Horses Get Gastric Ulcers

a horse eats grass from a wheelbarrow

Horses of every discipline and lifestyle may develop ulcers in their gastrointestinal tract, leading to poor appetite, poor performance, and possible colic. Dr. Rebecca Bishop, an equine veterinarian who is completing a PhD at the University of Illinois College of Veterinary Medicine in Urbana, researches equine gastrointestinal health. She explains that there are two types of equine gastric ulcer syndrome, which occur in different locations of the stomach.

Equine Squamous Gastric Disease

Equine squamous gastric disease (ESGD) develops in the portion of the stomach nearest the mouth. Squamous cells, which are thin and flattened, line the stomach here, similar to the tissue lining the esophagus in people.

“This tissue has minimal physical barrier to protect it from acidic gastric contents,” says Dr. Bishop. “Horses acquire ulcers in this portion of the stomach when stomach acid comes into direct contact with the lining, similar to gastric reflux in people.”

Horses are at a greater risk for ESGD if they participate in activities that increase the sloshing of stomach contents, such as intense exercise, or acidity of the stomach, such as fasting or feeding grain.

Equine Glandular Gastric Disease

The second portion of the horse’s stomach has a glandular lining, similar to a human stomach. These glands secrete digestive enzymes and acid to break down food as well as protective mucous and bicarbonate to protect the lining from the acid. Ulcers present in this portion of the stomach are referred to as equine glandular gastric disease (EGGD). The cause of ulcers in this portion of the equine stomach is not known.

“This area is designed to be exposed to acidic gastric contents, but we think that EGGD occurs when normal defense or healing mechanisms are disrupted,” says Dr. Bishop. Non-steroidal anti-inflammatories, such as phenylbutazone (“bute”) or flunixin meglumine (Banamine®), can increase a horse’s risk of EGGD. Other factors that have been shown to influence a horse’s risk of EGGD include frequency of exercise, breed, and experience level of the horse, according to Dr. Bishop.

Impact and Management of Gastric Ulcers

Gastric ulcers can cause severe disease in affected horses, regardless of breed, use, or discipline. “Both ESGD and EGGD can cause inappetence, colic, and poor performance, including but not limited to ‘girthy’ behavior, biting, and bucking. Ulcers therefore negatively affect the horse’s wellbeing and the bond with their owner,” says Dr. Bishop.

Managing horses with any kind of equine gastric ulcer syndrome is focused on decreasing the risk factors described above. Proper feeding practices can significantly reduce a horse’s risk for squamous gastric ulcers.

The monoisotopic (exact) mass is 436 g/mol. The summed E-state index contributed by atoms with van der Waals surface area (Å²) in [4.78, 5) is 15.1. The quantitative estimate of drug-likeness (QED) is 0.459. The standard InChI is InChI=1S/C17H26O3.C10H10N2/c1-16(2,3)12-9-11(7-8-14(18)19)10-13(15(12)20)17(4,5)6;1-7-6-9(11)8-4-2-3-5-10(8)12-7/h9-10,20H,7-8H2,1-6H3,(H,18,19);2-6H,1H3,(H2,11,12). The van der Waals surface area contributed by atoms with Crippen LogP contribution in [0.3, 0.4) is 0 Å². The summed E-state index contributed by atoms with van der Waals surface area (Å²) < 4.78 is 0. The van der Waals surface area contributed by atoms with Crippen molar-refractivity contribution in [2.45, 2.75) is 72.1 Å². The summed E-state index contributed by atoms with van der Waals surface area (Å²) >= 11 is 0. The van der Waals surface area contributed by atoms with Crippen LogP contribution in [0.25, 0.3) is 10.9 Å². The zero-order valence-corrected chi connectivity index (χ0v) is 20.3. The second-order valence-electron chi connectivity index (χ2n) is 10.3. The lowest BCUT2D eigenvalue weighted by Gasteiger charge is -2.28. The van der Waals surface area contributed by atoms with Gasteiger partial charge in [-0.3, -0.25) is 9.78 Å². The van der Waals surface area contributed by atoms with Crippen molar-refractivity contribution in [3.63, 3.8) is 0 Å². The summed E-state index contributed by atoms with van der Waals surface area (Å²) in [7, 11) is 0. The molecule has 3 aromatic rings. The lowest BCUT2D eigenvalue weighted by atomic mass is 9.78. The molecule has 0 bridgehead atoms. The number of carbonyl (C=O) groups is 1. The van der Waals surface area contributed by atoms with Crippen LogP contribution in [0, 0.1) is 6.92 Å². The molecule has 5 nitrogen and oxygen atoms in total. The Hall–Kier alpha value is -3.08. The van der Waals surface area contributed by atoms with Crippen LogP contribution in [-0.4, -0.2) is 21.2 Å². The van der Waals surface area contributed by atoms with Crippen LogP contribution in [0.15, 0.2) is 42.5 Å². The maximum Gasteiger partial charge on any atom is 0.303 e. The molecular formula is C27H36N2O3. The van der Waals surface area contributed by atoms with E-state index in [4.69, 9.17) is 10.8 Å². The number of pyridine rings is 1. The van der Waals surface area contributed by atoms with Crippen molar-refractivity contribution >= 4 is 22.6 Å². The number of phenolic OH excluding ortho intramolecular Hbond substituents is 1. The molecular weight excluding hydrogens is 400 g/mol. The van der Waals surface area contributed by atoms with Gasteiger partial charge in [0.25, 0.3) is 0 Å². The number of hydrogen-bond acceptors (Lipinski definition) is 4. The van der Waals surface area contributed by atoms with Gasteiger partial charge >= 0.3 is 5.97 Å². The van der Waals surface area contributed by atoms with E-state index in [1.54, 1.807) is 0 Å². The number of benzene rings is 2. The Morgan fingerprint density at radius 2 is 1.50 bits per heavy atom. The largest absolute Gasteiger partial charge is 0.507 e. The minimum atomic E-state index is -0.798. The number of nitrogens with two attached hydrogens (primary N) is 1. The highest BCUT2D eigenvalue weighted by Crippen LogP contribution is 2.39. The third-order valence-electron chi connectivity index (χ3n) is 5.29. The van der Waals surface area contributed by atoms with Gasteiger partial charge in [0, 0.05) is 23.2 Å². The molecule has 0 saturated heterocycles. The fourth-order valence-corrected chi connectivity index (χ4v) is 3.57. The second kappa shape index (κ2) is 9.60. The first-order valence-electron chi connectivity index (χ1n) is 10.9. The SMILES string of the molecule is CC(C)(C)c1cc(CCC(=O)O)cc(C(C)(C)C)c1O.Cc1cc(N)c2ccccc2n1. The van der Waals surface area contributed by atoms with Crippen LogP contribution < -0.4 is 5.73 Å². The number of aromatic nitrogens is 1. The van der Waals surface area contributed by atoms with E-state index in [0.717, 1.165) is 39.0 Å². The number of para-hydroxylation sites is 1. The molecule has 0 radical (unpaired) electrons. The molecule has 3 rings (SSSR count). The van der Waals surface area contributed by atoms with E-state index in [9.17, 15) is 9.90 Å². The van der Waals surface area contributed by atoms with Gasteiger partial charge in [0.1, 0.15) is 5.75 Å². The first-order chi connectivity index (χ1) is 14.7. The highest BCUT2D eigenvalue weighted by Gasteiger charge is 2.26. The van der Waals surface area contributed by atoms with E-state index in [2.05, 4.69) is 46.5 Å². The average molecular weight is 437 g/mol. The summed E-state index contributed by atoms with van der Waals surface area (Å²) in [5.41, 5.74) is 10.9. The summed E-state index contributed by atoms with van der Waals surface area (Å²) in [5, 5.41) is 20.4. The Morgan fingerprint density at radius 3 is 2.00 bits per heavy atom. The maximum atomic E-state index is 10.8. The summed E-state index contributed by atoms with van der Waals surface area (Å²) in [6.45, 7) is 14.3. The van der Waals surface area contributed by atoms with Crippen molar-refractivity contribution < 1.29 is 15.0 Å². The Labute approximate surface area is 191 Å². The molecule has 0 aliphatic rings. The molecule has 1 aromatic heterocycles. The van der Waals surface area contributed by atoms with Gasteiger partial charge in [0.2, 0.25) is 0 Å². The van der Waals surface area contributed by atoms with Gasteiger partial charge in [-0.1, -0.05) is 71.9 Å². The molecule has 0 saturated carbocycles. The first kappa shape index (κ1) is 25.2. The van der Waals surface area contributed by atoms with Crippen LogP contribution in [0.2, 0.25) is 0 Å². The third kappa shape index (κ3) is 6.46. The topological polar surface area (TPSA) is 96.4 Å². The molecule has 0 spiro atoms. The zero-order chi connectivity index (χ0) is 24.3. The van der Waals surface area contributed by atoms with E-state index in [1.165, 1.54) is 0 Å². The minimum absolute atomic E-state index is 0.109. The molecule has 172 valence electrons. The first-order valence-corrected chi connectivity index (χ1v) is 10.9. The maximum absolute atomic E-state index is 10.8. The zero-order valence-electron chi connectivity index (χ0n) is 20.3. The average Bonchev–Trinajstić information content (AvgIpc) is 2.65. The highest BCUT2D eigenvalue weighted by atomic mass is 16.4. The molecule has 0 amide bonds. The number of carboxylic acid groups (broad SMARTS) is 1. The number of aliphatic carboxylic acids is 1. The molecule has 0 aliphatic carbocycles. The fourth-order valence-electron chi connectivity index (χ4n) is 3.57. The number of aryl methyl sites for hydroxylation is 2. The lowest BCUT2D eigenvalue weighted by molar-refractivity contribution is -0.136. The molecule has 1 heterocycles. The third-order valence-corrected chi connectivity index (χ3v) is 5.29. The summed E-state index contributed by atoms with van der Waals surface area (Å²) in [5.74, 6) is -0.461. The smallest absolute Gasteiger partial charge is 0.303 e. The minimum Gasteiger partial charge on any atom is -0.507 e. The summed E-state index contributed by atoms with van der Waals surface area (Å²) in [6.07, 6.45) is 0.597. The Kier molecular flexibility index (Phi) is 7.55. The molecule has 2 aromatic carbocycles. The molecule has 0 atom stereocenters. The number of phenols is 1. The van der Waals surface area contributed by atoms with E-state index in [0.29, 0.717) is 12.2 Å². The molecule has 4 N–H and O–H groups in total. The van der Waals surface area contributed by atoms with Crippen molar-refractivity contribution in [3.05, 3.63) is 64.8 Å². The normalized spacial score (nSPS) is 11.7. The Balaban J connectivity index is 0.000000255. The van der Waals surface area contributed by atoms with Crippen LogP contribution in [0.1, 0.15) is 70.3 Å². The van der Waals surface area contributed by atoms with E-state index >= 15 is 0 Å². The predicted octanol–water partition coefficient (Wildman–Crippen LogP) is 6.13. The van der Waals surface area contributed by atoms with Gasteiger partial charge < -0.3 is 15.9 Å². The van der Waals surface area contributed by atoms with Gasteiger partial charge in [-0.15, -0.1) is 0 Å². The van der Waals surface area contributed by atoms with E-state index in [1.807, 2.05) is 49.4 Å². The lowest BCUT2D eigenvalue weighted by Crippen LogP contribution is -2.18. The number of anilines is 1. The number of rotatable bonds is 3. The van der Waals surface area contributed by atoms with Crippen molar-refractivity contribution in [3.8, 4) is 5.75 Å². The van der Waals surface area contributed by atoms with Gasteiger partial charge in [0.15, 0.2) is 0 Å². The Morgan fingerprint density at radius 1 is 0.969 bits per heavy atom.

Dr. Rebecca Bishop with a horse
Dr. Rebecca Bishop, who researches equine gastrointestinal health, says proper feeding practices can reduce a horse’s risk for equine gastric ulcer syndrome.

“Feeding of a forage-based diet, without large grain meals, and limiting the time when the horse is without access to feed are two strategies for maintaining the stratification (layers) of gastric contents and minimizing acid exposure,” Dr. Bishop explains. “A hay diet, especially high-protein hay such as alfalfa, is associated with increased intragastric pH and decreased incidence of gastric ulcers.”

According to Dr. Bishop, hay should always be available to horses, even prior to exercise. When horses are fed hay before exercise, there is a decrease in the amount of gastric content splashing and therefore a decrease in stomach acid injuring the squamous lining. Another mitigation technique is limiting non-steroidal anti-inflammatory use.

Stress is another factor that increases a horse’s risk of both types of gastric ulcers. Dr. Bishop recommends decreasing stress through consistency. Two examples are maintaining a consistent feeding and exercise routine and limiting social stress by having consistent turnout groups, when possible.

“A gastroprotectant medication may be considered during times of stress, such as illness, shipping, showing, and NSAID administration,” says Dr. Bishop, “especially for horses with a history of equine gastric ulcer syndrome.”

Study Compares Effectiveness of Anti-Ulcer Medications

Recently, Dr. Bishop led a study at the University of Illinois evaluating the effectiveness of two common medications used to prevent equine gastric ulcer syndrome. Healthy horses were fasted and given non-steroidal anti-inflammatories according to a pre-determined schedule, mimicking conditions that might be experienced by a horse with colic. The horses received either GastroGard®, an omeprazole-based gastroprotectant which functions by decreasing the acidity of stomach contents, or sucralfate, which acts as a “band-aid” by binding to ulcerated areas to decrease symptoms.

“We found that ESGD and EGGD worsened over time under both treatments, but that ESGD and EGGD scores were higher when horses received sucralfate compared to GastroGard®. From this, we concluded that GastroGard® was superior for mitigation of equine gastric ulcer syndrome in healthy horses exposed to the stressors of fasting and NSAIDs.”

However, Dr. Bishop says that further research should be done using horses with clinical disease.

By Alaina Lamp

Featured photo by Alejandra Rodríguez on Unsplash